Right to demonstrate ‘under strain’ after mass arrest of protesters
The Netherlands’ human rights watchdog has said the right to demonstrate is ‘under severe strain’ after 768 protesters were arrested for taking part in a motorway blockade at the weekend.
The College voor de Rechten van de Mens said the preventive arrest of six activists in dawn raids on Thursday morning was especially concerning. The six were accused of inciting a protest by calling on social media for people to block the A12 on Saturday morning.
They were banned from the A12 approach to The Hague at the time of the protest, organised by climate action group Extinction Rebellion, which was advertised in advance but not authorised by the city council.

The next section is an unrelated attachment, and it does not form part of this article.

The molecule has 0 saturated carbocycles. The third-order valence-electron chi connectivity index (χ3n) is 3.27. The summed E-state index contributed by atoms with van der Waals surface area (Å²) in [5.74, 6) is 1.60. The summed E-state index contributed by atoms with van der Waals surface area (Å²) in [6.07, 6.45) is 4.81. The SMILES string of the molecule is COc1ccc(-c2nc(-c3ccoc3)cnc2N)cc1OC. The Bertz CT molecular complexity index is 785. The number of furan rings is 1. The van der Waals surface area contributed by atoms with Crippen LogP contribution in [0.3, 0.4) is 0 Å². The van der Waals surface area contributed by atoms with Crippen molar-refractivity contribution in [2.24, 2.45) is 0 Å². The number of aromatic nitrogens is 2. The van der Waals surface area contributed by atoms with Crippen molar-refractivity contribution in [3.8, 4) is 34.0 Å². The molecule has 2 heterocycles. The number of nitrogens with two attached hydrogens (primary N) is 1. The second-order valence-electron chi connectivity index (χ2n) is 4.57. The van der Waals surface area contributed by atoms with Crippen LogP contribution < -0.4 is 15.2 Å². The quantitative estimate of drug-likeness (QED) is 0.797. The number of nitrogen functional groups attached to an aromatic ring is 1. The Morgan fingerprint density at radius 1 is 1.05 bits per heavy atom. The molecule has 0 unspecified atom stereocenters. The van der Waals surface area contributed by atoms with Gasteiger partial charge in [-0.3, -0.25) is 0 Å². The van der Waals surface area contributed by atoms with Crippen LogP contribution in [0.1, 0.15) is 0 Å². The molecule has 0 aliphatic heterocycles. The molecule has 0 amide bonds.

A reporter and photographer who were covering the demonstration were also arrested, the Dutch journalists’ union NVJ said.
The watchdog said the right to demonstrate was protected by Article 9 of the constitution and only ‘strictly necessary’ restrictions were allowed, which should be applied in the ‘least intrusive way’.
It said the government should facilitate demonstrations where possible and pointed out that temporarily blocking traffic was recognised by the European Court of Human Rights as a legitimate form of protest.
‘Implementing law enforcement measures such as arrest, interrogation and prosecuting organisers for incitement, before the demonstration has even taken place, is an extremely severe tool,’ it said in a statement.
‘It can have a paralysing effect: other people may be deterred from exercising their right to freedom of expression and peaceful protest. That means we should not be quickly to justify implementing such a measure.’
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